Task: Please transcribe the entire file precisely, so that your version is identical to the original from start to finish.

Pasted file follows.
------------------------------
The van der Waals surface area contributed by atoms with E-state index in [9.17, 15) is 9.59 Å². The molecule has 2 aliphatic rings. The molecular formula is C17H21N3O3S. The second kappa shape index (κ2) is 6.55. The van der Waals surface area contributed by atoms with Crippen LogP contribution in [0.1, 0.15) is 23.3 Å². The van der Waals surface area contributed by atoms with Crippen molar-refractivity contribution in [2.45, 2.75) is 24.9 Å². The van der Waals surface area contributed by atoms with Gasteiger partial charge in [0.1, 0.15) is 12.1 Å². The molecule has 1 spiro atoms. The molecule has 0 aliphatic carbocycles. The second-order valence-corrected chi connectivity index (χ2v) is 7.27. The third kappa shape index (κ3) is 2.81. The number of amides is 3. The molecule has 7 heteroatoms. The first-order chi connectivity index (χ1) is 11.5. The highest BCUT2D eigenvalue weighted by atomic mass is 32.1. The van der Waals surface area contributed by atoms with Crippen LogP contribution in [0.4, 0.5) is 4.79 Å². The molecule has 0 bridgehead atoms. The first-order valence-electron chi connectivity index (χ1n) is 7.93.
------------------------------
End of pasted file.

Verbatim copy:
The van der Waals surface area contributed by atoms with E-state index in [9.17, 15) is 9.59 Å². The molecule has 2 aliphatic rings. The molecular formula is C17H21N3O3S. The second kappa shape index (κ2) is 6.55. The van der Waals surface area contributed by atoms with Crippen LogP contribution in [0.1, 0.15) is 23.3 Å². The van der Waals surface area contributed by atoms with Crippen molar-refractivity contribution in [2.45, 2.75) is 24.9 Å². The van der Waals surface area contributed by atoms with Gasteiger partial charge in [0.1, 0.15) is 12.1 Å². The molecule has 1 spiro atoms. The molecule has 0 aliphatic carbocycles. The second-order valence-corrected chi connectivity index (χ2v) is 7.27. The third kappa shape index (κ3) is 2.81. The number of amides is 3. The molecule has 7 heteroatoms. The first-order chi connectivity index (χ1) is 11.5. The highest BCUT2D eigenvalue weighted by atomic mass is 32.1. The van der Waals surface area contributed by atoms with Crippen LogP contribution in [0.4, 0.5) is 4.79 Å². The molecule has 0 bridgehead atoms. The first-order valence-electron chi connectivity index (χ1n) is 7.93.